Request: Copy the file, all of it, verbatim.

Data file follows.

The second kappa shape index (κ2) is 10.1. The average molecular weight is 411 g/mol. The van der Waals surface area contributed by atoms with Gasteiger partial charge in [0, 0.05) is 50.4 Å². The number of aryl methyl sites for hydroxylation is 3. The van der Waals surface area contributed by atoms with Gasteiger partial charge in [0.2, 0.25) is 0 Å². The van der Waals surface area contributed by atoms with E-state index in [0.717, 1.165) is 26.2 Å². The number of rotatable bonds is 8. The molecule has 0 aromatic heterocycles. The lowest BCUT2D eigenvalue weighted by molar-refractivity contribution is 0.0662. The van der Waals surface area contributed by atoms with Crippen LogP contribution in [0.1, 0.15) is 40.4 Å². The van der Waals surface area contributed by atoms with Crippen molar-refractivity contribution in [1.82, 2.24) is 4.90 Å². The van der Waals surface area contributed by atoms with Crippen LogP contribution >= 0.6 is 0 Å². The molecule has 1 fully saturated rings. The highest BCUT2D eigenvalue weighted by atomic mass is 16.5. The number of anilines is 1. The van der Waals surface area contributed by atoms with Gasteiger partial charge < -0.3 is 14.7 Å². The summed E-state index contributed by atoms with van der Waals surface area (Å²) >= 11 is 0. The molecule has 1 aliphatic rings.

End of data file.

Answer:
The second kappa shape index (κ2) is 10.1. The average molecular weight is 411 g/mol. The van der Waals surface area contributed by atoms with Gasteiger partial charge in [0, 0.05) is 50.4 Å². The number of aryl methyl sites for hydroxylation is 3. The van der Waals surface area contributed by atoms with Gasteiger partial charge in [0.2, 0.25) is 0 Å². The van der Waals surface area contributed by atoms with E-state index in [0.717, 1.165) is 26.2 Å². The number of rotatable bonds is 8. The molecule has 0 aromatic heterocycles. The lowest BCUT2D eigenvalue weighted by molar-refractivity contribution is 0.0662. The van der Waals surface area contributed by atoms with Crippen LogP contribution in [0.1, 0.15) is 40.4 Å². The van der Waals surface area contributed by atoms with Crippen molar-refractivity contribution in [1.82, 2.24) is 4.90 Å². The van der Waals surface area contributed by atoms with Crippen LogP contribution >= 0.6 is 0 Å². The molecule has 1 fully saturated rings. The highest BCUT2D eigenvalue weighted by atomic mass is 16.5. The number of anilines is 1. The van der Waals surface area contributed by atoms with Gasteiger partial charge < -0.3 is 14.7 Å². The summed E-state index contributed by atoms with van der Waals surface area (Å²) >= 11 is 0. The molecule has 1 aliphatic rings.